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Author Topic: [2016-01-14] Why blockchain is not a part of policy discourse?  (Read 143 times)
Scream
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January 14, 2016, 12:20:03 PM
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Sometime back, Barun Mitra of Liberty Institute did an experiment in the tribal areas of Gujarat with the help of ARCH (Action Research in Community Health and Development) team. This was an attempt to solve the problem of ownership of land in the far-fetched jungle land of those removed from the urban model of governance services. Under the revised Forest Act of India, these tribals could own and cultivate their land but the problem was that they had to prove that they are the original owners of that particular piece of land. There was no authentic government record of their land titles. Whatever was there could have been very susceptible to corruption and money power. There entered these two NGOs. After a painstaking effort, they were able to pinpoint the land ownership through GPS (Global Positioning System) mapping system. They cross-checked the minute measurement details with the respective land-owners so that they can verify and the possibility of dispute is ruled out. Once, it was done, all the property records of nearly 12000 mapped lands were put into public domain at www.righttoproperty.org. Due to this, land claims by tribals were resolved in 90% of the cases as compared to those where such a kind of land-titling was not done.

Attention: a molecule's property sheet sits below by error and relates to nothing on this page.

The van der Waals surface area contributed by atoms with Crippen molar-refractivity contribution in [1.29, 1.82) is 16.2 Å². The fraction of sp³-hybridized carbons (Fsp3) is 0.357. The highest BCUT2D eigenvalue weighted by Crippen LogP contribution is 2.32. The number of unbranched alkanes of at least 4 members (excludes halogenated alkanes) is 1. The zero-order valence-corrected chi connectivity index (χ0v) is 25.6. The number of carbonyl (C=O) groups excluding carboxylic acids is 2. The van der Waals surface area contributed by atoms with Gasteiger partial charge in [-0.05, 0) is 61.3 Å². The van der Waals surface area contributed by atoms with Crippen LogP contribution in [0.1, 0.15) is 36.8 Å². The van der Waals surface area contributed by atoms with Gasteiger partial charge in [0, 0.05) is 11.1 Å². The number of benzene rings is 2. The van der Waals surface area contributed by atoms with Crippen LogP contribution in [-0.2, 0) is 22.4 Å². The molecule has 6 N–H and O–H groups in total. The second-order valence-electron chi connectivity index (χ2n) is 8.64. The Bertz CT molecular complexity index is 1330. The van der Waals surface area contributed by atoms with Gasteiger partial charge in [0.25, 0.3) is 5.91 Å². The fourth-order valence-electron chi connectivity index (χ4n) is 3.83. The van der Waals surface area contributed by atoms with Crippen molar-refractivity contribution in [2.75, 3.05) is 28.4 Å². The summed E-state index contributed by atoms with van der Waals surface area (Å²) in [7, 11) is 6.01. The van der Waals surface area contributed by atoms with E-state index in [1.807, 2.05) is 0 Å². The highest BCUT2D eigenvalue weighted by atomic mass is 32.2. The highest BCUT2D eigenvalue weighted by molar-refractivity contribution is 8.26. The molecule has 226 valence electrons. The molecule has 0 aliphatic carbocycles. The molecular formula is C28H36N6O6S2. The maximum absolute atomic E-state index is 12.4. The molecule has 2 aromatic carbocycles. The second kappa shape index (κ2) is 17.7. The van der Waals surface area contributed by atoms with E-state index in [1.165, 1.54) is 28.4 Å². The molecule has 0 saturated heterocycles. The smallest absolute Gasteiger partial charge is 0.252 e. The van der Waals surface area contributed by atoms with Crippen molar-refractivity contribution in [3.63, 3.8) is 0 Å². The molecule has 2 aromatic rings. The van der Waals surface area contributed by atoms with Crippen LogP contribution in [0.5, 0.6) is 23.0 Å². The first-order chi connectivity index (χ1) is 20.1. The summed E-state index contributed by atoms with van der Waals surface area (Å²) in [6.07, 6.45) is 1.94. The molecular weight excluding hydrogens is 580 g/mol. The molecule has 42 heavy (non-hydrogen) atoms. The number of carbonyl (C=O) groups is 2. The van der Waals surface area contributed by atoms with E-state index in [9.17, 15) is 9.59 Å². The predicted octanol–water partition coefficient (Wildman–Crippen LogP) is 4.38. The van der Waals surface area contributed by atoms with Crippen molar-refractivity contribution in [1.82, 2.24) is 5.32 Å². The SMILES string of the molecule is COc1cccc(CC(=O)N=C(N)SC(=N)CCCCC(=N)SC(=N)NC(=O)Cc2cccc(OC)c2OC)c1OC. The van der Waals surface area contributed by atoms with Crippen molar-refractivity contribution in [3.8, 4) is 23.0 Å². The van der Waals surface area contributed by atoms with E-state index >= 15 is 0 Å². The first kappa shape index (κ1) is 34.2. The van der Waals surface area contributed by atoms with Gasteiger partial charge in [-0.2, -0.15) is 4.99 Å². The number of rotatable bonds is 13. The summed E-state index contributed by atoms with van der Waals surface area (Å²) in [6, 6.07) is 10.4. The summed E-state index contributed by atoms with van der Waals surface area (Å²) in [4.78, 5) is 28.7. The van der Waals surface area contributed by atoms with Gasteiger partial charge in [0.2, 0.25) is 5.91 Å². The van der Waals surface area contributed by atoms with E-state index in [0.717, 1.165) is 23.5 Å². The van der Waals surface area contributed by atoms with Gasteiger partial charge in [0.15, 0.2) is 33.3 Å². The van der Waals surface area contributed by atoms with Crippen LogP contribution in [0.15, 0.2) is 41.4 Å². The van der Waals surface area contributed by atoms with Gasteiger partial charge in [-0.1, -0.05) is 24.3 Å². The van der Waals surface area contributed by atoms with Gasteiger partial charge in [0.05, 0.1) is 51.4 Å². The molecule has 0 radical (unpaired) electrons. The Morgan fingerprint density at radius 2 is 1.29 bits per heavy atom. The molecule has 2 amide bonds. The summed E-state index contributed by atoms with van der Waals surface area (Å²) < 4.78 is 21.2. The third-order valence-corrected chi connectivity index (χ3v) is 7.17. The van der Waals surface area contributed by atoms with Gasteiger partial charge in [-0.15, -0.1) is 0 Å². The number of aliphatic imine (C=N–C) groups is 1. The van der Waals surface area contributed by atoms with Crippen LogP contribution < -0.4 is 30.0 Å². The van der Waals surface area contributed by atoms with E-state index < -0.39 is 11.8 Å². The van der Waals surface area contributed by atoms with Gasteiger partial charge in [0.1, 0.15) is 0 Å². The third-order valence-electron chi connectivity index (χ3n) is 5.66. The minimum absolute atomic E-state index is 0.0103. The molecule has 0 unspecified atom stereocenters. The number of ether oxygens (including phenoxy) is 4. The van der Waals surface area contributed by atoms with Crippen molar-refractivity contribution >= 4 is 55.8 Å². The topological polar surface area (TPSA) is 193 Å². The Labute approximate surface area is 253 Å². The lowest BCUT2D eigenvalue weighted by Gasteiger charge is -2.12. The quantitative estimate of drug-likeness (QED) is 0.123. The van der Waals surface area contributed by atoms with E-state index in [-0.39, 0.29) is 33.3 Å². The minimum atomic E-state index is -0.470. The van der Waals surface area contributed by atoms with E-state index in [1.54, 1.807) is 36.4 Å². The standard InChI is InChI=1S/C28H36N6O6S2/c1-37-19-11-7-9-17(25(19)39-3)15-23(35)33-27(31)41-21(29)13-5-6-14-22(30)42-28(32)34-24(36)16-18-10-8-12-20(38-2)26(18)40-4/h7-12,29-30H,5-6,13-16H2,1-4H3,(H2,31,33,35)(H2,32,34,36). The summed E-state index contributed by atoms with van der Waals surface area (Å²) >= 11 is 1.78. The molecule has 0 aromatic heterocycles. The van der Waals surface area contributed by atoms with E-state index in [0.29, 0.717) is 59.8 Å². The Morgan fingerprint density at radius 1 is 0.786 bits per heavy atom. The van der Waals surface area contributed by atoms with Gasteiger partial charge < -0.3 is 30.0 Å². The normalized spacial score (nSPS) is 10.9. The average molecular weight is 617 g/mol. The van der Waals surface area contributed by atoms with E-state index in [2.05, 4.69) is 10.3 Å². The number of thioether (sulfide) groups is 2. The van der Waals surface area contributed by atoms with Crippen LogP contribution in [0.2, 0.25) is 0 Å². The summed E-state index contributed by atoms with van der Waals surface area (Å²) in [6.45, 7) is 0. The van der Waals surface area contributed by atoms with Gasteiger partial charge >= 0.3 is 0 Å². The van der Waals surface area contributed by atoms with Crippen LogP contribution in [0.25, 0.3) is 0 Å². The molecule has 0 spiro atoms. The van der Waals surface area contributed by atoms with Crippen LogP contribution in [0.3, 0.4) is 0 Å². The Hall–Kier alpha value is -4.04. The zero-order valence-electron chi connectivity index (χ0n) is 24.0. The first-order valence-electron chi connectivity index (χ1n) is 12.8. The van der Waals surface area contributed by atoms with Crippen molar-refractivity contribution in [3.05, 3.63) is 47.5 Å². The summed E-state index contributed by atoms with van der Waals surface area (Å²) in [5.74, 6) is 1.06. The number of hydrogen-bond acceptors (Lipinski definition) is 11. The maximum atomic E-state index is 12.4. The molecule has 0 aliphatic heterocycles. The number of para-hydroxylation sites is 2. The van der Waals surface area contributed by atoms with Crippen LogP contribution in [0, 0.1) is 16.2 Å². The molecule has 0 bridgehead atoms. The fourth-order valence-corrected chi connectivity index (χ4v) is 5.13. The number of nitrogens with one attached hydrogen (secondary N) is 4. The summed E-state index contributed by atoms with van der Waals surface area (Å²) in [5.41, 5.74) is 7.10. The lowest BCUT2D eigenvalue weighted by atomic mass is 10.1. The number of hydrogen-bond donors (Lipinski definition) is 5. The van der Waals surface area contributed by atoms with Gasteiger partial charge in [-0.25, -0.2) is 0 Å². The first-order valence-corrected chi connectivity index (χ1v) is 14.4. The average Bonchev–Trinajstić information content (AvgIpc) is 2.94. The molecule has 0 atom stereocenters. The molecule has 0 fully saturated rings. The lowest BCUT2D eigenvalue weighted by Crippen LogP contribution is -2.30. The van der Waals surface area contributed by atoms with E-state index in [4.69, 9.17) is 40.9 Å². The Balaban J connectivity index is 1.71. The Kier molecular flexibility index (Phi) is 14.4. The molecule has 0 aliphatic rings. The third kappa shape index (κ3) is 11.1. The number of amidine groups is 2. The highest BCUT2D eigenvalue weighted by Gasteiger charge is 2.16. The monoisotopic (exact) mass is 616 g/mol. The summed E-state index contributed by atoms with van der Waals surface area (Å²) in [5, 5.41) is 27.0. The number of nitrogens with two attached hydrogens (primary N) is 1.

http://www.economylead.com/blog/sunil-aggarwal/why-blockchain-is-not-a-part-of-policy-discourse-104788
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